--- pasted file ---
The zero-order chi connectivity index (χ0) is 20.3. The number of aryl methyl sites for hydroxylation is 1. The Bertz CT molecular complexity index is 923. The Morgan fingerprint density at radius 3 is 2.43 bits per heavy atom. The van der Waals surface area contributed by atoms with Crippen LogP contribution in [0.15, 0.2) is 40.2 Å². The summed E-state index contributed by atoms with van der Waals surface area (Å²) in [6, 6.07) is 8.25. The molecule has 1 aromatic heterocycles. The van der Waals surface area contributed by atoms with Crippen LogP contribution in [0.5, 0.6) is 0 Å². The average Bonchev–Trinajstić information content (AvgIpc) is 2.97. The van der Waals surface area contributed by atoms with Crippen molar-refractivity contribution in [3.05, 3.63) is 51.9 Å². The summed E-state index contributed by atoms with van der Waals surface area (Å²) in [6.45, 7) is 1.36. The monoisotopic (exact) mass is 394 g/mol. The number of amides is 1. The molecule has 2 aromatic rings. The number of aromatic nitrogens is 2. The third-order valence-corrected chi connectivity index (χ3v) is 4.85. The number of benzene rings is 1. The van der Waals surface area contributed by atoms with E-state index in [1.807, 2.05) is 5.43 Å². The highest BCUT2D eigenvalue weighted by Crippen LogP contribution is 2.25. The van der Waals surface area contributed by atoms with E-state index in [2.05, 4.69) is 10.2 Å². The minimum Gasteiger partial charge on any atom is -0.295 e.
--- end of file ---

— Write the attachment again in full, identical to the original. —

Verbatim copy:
The zero-order chi connectivity index (χ0) is 20.3. The number of aryl methyl sites for hydroxylation is 1. The Bertz CT molecular complexity index is 923. The Morgan fingerprint density at radius 3 is 2.43 bits per heavy atom. The van der Waals surface area contributed by atoms with Crippen LogP contribution in [0.15, 0.2) is 40.2 Å². The summed E-state index contributed by atoms with van der Waals surface area (Å²) in [6, 6.07) is 8.25. The molecule has 1 aromatic heterocycles. The van der Waals surface area contributed by atoms with Crippen LogP contribution in [0.5, 0.6) is 0 Å². The average Bonchev–Trinajstić information content (AvgIpc) is 2.97. The van der Waals surface area contributed by atoms with Crippen molar-refractivity contribution in [3.05, 3.63) is 51.9 Å². The summed E-state index contributed by atoms with van der Waals surface area (Å²) in [6.45, 7) is 1.36. The monoisotopic (exact) mass is 394 g/mol. The number of amides is 1. The molecule has 2 aromatic rings. The number of aromatic nitrogens is 2. The third-order valence-corrected chi connectivity index (χ3v) is 4.85. The number of benzene rings is 1. The van der Waals surface area contributed by atoms with E-state index in [1.807, 2.05) is 5.43 Å². The highest BCUT2D eigenvalue weighted by Crippen LogP contribution is 2.25. The van der Waals surface area contributed by atoms with E-state index in [2.05, 4.69) is 10.2 Å². The minimum Gasteiger partial charge on any atom is -0.295 e.